• Institution: Central and East European International Studies Association
  • Abstract: This article is a call for making the Eurasian steppe an object of study within International Relations. The first section argues that the neglect of the steppe is due to 19th-century prejudice against non-sedentary polities as being barbarian. This is hardly a scholarly reason to neglect them. The second section is a nutshell overview of literature on the steppe from other fields. On the strength of these literatures, we postulate the existence of what we call an almost three thousand year long steppe tradition of ordering politics. The third section of the article suggests that the steppe tradition has hybridised sundry polity-building projects, from early polity-building in the European the Middle Ages via the Ottoman and Russian empires to contemporary Central Asian state-building. We conclude this exploratory piece by speculating whether a focus on the steppe tradition may have the potential to change our accounts of the emergence of European international relations at large.
  • Topic: International Relations, Politics
  • Political Geography: Russia, Europe, Central Asia, Eurasia
  • Author: Kamran Matin
  • Publication Date: 10-2013
  • Content Type: Journal Article
  • Journal: Journal of International Relations and Development
  • Institution: Central and East European International Studies Association
  • Abstract: Eurocentric approaches to political Islam tend to deploy an internalist methodology that theoretically obscures the generative and constitutive role of international relations. This article addresses this problem through a critical application of Leon Trotsky's idea of 'uneven and combined development' to Ayatollah Khomeini's invention of the concept of 'Islamic government'. It argues that this concept was international in its socio-political stimulus and intellectual content, and, crucially, reflected, influenced, and mobilised an emergent liminal sociality that combined Western and Islamic socio-cultural forms. This heterogeneous character of Iran's experience of modernity is, the article argues, theoretically inaccessible to Eurocentric approaches' homogeneous and unilinear conceptions of history, which, as a result, generate exceptionalist modes of explanations.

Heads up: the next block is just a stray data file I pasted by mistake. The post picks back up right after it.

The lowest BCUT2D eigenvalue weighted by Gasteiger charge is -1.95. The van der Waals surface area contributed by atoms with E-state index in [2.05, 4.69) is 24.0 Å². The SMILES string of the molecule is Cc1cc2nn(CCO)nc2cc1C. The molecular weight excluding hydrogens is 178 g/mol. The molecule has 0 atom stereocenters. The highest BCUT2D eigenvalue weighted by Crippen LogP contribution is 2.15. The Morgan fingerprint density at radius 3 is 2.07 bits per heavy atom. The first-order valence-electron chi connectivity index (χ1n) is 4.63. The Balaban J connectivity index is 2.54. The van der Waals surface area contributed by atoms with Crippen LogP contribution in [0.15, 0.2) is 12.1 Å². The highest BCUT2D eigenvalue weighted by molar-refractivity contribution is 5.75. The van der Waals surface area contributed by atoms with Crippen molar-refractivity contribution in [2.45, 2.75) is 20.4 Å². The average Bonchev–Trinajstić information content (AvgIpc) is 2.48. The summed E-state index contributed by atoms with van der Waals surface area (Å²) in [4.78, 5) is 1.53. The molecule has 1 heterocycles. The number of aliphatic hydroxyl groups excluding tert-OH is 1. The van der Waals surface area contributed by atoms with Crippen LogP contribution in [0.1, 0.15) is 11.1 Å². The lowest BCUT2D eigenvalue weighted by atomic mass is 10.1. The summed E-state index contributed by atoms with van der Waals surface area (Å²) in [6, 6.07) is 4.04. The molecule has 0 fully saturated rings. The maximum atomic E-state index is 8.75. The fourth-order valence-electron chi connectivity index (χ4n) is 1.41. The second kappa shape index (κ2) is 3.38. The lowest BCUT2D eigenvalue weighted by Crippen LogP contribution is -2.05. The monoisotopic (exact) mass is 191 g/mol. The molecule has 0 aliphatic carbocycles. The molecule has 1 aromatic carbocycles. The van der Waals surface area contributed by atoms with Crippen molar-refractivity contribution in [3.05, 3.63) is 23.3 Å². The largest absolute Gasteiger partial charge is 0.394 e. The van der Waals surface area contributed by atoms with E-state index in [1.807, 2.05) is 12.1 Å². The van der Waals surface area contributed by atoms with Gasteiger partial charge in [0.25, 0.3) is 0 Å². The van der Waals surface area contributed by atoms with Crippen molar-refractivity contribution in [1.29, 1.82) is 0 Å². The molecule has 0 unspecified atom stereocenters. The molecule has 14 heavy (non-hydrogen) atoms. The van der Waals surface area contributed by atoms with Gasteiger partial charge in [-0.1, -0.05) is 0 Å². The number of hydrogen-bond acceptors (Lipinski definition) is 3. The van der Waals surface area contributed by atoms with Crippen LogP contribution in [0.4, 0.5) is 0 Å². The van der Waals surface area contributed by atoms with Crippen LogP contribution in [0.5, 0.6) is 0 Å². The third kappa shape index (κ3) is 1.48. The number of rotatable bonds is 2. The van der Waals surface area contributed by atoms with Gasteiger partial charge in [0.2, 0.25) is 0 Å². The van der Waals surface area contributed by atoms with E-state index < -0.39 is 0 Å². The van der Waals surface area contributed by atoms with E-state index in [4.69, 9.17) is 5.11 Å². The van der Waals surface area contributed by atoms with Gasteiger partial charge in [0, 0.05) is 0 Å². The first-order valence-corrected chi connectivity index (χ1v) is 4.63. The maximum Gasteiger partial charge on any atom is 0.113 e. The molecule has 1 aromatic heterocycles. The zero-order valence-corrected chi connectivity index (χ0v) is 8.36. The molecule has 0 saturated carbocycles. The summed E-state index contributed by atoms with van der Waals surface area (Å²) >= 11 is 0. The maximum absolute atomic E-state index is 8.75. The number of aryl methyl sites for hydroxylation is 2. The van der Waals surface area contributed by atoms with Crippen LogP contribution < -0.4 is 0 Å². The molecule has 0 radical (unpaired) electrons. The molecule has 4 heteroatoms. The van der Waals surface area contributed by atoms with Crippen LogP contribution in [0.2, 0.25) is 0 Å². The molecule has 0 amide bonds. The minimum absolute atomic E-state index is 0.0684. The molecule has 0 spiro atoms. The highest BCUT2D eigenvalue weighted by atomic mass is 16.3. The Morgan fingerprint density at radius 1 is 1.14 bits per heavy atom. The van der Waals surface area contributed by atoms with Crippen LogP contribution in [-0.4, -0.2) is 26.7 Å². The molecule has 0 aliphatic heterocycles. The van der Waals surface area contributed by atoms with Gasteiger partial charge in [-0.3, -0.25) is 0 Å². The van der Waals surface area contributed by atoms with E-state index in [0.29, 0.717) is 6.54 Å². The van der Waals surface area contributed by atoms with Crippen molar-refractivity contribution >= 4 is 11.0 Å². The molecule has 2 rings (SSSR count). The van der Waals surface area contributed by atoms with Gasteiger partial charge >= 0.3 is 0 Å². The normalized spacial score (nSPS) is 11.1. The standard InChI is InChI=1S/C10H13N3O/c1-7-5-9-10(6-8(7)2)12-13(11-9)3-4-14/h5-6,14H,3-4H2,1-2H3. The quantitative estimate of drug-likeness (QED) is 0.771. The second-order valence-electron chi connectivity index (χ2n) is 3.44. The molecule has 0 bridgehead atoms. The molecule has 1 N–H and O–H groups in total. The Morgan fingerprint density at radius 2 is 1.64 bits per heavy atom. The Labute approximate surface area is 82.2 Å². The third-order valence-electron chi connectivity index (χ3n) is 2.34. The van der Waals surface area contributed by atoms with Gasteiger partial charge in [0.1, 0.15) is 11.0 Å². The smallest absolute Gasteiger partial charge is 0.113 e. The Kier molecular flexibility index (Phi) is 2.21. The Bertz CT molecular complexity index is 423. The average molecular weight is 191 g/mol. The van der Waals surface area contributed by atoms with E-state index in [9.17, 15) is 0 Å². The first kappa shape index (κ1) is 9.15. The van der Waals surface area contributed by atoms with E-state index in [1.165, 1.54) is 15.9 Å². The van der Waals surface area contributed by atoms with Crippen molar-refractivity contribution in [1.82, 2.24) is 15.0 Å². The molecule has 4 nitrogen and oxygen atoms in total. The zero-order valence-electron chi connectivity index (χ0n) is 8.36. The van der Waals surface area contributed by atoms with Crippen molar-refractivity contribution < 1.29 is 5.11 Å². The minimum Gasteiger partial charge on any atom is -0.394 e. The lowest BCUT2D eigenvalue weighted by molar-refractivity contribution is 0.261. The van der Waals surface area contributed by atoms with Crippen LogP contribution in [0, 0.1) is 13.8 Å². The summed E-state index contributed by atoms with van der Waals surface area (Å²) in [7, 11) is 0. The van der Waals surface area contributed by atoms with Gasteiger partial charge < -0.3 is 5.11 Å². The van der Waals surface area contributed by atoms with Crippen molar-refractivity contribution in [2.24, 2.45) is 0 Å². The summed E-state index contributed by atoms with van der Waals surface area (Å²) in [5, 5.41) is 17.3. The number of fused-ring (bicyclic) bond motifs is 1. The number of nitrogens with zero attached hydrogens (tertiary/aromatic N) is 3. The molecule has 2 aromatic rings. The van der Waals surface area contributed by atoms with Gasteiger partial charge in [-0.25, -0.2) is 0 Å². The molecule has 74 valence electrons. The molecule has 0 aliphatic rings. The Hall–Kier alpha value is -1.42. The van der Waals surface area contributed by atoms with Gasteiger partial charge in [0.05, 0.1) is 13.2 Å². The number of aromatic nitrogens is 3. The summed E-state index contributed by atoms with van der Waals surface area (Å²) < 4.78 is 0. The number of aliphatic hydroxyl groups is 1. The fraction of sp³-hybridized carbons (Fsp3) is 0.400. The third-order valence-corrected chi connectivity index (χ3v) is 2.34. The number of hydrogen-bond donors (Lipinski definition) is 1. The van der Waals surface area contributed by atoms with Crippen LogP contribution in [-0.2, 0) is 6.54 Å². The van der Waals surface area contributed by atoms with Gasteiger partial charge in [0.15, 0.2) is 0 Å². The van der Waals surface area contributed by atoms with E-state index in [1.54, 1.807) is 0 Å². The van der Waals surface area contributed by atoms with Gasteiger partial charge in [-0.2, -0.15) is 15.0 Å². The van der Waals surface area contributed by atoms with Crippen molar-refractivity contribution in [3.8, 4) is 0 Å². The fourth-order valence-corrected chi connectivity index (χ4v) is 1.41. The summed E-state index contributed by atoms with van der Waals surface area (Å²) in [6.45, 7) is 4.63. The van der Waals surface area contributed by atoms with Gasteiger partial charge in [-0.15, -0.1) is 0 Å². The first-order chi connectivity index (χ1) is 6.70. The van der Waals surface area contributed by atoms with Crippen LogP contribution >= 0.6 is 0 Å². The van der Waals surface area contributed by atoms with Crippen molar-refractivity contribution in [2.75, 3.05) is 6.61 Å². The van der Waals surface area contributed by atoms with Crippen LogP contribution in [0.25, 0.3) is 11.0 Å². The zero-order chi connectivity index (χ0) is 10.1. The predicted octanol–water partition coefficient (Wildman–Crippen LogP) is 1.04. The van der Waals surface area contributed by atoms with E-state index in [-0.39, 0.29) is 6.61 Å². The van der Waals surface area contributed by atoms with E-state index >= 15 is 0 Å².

• Topic: International Relations, Government
  • Political Geography: Iran
  • Author: Moran M Mandelbaum
  • Publication Date: 10-2013
  • Content Type: Journal Article
  • Journal: Journal of International Relations and Development
  • Institution: Central and East European International Studies Association
  • Abstract: This paper suggests that the notion of nation-state congruency has become a 'leitmotif' in International Relations (IR) theory, especially since the end of the Cold War. Congruent states are often constructed as the precursor of liberal democracy, peace, and modernity, while security in particular is discursively intertwined with nation-state congruency. This paper asks: how has this congruency discourse become so embedded in IR theory and, consequently, what can we learn about the nexus between IR and the states/international system? These questions are of a 'how-possible' and critical nature that engage with the power dynamics and thus the effects that emerge from this 'congruency bias'. To answer these, I deploy the 'discursive practices approach' and show the various practices/strategies through which congruency is constituted and established, naturalised and legitimated. Finally, I conclude by proposing to inquire genealogically into the conditions of emergence of nation-state congruency in IR and modernity.
  • Topic: International Relations, Security, Cold War
  • Author: Mira Sucharov
  • Publication Date: 10-2013
  • Content Type: Journal Article
  • Journal: Journal of International Relations and Development
  • Institution: Central and East European International Studies Association
  • Abstract: International relations has begun to take seriously the study of emotions, just as it has long acknowledged the role of collective memory in shaping politics. But the role of nostalgia as a potential driver of progressive political change has been little considered. This article engages the possibility of an ironic nostalgia for shoring up the multicultural project. Through examining the ironic potential in two contemporary popular Canadian cultural artefacts - Molson Canadian's 'I am Canadian' commercial and Douglas Coupland's Souvenir of Canada - the article suggests that assimilationist and separationist impulses may actually bolster the integrationist goals of multiculturalism. Contra nostalgia's critics, the article suggests that dominant groups in society may need emotional space to mourn a cognitively simpler past in order to embrace a more complex present.
  • Topic: International Relations, Politics, Multiculturalism
  • Political Geography: Canada
  • Author: Anne-Marie D'Aoust
  • Publication Date: 01-2012
  • Content Type: Journal Article
  • Journal: Journal of International Relations and Development
  • Institution: Central and East European International Studies Association